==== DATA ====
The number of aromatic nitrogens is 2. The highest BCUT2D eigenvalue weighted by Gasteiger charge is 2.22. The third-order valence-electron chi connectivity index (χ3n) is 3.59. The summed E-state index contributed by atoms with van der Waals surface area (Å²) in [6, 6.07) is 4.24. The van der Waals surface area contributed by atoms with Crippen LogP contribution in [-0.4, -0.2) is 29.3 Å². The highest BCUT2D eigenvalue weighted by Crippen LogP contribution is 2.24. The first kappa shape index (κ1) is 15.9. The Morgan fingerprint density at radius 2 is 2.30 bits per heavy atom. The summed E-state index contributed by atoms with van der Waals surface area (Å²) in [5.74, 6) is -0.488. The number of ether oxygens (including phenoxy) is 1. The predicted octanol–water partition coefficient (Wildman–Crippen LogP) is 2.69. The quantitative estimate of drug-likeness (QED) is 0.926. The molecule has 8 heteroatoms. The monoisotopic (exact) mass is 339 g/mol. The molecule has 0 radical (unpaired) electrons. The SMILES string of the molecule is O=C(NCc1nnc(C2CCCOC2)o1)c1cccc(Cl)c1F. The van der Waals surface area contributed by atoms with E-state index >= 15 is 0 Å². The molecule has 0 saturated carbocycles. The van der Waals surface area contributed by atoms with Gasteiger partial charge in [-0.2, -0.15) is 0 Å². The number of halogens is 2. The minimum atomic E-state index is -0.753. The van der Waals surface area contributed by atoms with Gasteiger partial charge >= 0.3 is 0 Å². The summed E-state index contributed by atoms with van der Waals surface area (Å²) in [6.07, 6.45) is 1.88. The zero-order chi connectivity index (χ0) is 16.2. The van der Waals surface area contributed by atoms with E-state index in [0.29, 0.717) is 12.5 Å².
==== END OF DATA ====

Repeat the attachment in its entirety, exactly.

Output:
The number of aromatic nitrogens is 2. The highest BCUT2D eigenvalue weighted by Gasteiger charge is 2.22. The third-order valence-electron chi connectivity index (χ3n) is 3.59. The summed E-state index contributed by atoms with van der Waals surface area (Å²) in [6, 6.07) is 4.24. The van der Waals surface area contributed by atoms with Crippen LogP contribution in [-0.4, -0.2) is 29.3 Å². The highest BCUT2D eigenvalue weighted by Crippen LogP contribution is 2.24. The first kappa shape index (κ1) is 15.9. The Morgan fingerprint density at radius 2 is 2.30 bits per heavy atom. The summed E-state index contributed by atoms with van der Waals surface area (Å²) in [5.74, 6) is -0.488. The number of ether oxygens (including phenoxy) is 1. The predicted octanol–water partition coefficient (Wildman–Crippen LogP) is 2.69. The quantitative estimate of drug-likeness (QED) is 0.926. The molecule has 8 heteroatoms. The monoisotopic (exact) mass is 339 g/mol. The molecule has 0 radical (unpaired) electrons. The SMILES string of the molecule is O=C(NCc1nnc(C2CCCOC2)o1)c1cccc(Cl)c1F. The van der Waals surface area contributed by atoms with E-state index >= 15 is 0 Å². The molecule has 0 saturated carbocycles. The van der Waals surface area contributed by atoms with Gasteiger partial charge in [-0.2, -0.15) is 0 Å². The number of halogens is 2. The minimum atomic E-state index is -0.753. The van der Waals surface area contributed by atoms with Gasteiger partial charge >= 0.3 is 0 Å². The summed E-state index contributed by atoms with van der Waals surface area (Å²) in [6.07, 6.45) is 1.88. The zero-order chi connectivity index (χ0) is 16.2. The van der Waals surface area contributed by atoms with E-state index in [0.29, 0.717) is 12.5 Å².